26 FEBRUARY 2005, Page 40

Sinister goings-on

Jeremy Clarke

Above a door frame in one of the galleries at the Courtauld Collection hangs a large and hideous African tribal mask that used to belong to the artist Roger Fry. Words cannot convey the sinister aspect of the thing, but the brief description and provenance stuck on the wall at eye level might give you some idea. It says:

Luban dance mask. Africa, Democratic Republic of Congo, Lake Tanganyika, 19th or early 20th century. Carved wood. Traces of paint. This mask was probably made for the Kifwe secret society. In spite of its considerable weight, it must have been worn on the head or supported above it. This powerful carving played a curious and tragic role in Roger Fry’s life. He acquired it in Paris in spring 1924 and proudly showed it to his close friend Josette. Its expressiveness, which she found horrifying, disturbed her delicate equilibrium and led to her suicide.

There was a bloke at last week’s Waterloo Cup whose massive head and evil face might have been the inspiration for just such a thing. He was sitting in a horse box behind the bookmakers’ ring. Arranged inside his converted horse box was a row of television screens, each showing a different field-sport video. One screen was showing hare coursing; another fox digging; another ratting with terriers. The idea was that if, after watching for a while, you wanted to own a particular video, you stepped up to the Luban dance mask and showed it the colour of your money — ten quid each or two for £15. Life’s too short, I told myself as I passed by, to stand and watch grainy field-sport videos in the back of a horse box. Especially with the best hare coursing in the world going on in the next field. But the semi-circle of onlookers gathered in front of the horse box looked quietly engrossed, and I hove to for a closer look. I gave myself a minute’s viewing only, two at the most.

Moving from right to left, the fox-digging video. Dig dig dig. The fox must been ten feet down. Next to that, the harecoursing video was a poor-quality reproduction. Who wants to see single-handed lurcher coursing, anyway, when you’ve been thrilled to the marrow by pure-bred greyhounds coursing under rules for the past two days? The ratting video, however, was riveting.

Half a dozen blokes with half a dozen Plummer terriers were ratting a rubbish tip, in colour, with commentary. A man would gingerly lift up an old sheet of tin with his shovel, and the terriers, maddened with excitement, would dart in and slay the fleeing rats. The action was fast and furious. The cameraman’s main ambition in life was to show us, in close-up, the live rat being crushed to death between the jaws of a terrier. Sometimes, if there weren’t enough rats to go round, the balletic slaughter deteriorated into a prosaic tugof-war between two, three and four terriers fastened on the same widening and lengthening rat. In these cases, the cameraman liked to get in really close and capture the expression on the rat’s face. The commentator was a laconic, unsentimental Yorkshireman: ‘By gum, it’s grand to see dogs enjoying themselves. Go on, lads. Fill yer boots.’ After a few minutes of that, I cast my eyes over to the fox-digging video. The men were still digging. Then I noticed a video screen to which I had yet to pay attention. It was lower down than the others — perhaps to conceal it from the casual glance of a passing policewoman. On this screen the Luban dance mask was showing video footage of women fighting.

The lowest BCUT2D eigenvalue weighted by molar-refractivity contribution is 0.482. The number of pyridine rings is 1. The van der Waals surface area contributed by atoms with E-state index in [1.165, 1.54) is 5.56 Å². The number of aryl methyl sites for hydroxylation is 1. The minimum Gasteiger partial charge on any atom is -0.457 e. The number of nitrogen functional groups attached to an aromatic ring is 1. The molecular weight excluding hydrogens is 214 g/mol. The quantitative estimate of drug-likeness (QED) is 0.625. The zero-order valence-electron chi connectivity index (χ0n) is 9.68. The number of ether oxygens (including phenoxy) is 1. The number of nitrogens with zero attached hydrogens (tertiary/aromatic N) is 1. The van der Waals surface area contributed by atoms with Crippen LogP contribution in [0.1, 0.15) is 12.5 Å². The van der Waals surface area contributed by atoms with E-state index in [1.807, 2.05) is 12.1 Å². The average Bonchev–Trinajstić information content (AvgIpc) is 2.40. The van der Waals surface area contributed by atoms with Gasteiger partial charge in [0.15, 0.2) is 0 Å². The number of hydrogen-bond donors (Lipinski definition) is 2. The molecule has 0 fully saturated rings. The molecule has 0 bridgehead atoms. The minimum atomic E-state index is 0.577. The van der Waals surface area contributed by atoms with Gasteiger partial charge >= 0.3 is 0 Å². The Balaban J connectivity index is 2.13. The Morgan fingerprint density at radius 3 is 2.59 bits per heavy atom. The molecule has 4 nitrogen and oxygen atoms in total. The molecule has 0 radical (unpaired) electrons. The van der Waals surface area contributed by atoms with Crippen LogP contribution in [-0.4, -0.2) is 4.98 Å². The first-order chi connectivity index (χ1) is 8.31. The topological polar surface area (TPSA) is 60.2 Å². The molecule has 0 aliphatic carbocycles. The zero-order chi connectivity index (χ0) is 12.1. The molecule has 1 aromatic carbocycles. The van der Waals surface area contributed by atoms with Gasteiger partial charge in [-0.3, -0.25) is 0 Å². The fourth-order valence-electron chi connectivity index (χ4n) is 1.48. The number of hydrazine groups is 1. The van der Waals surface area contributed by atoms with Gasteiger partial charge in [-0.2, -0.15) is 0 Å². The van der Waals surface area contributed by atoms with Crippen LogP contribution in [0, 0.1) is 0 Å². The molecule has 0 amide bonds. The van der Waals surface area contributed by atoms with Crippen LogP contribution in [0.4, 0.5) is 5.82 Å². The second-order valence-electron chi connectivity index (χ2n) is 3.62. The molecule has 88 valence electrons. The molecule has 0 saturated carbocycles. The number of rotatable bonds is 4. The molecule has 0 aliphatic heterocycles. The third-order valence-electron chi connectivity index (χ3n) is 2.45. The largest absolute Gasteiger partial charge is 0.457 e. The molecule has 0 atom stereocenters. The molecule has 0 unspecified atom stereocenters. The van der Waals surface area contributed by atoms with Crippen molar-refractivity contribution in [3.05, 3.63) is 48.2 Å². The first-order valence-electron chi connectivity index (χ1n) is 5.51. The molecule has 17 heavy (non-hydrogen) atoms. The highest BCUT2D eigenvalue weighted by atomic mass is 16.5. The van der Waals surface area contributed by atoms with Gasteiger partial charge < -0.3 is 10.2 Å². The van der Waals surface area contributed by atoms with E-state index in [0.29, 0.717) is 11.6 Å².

Obviously I’d been looking at the wrong screen. It was the fighting-women video, I now noticed, that had everyone so engrossed. Killing rats is nothing, apparently. But it isn’t every day you get to see women trying to kill each other with their bare hands. An exciting fight between men is where one chap is in the ascendancy and then the other makes a comeback. If the video is anything to go by, there are no such ponderous vicissitudes in organised women’s fighting. It was far more exciting than that. In one fight after another, these women simply went at it toe to toe, hammer and tongs, until the crowd, fearing complicity in a homicide charge, tore them apart. Some of the scenes were chaotic, to say the least. One moment we’d be looking at the cameraman’s shoes, the next at a passing cloud. After a half an hour (that seemed like five minutes) glued to the screen, I paid the Luban dance mask ten quid and took away a copy of the video. I gave it to my boy’s mother as a present. She’s had the council workers in all this week, fitting a new kitchen, and she’s just bought a new puppy, so she hasn’t had a chance to look at it yet, she says.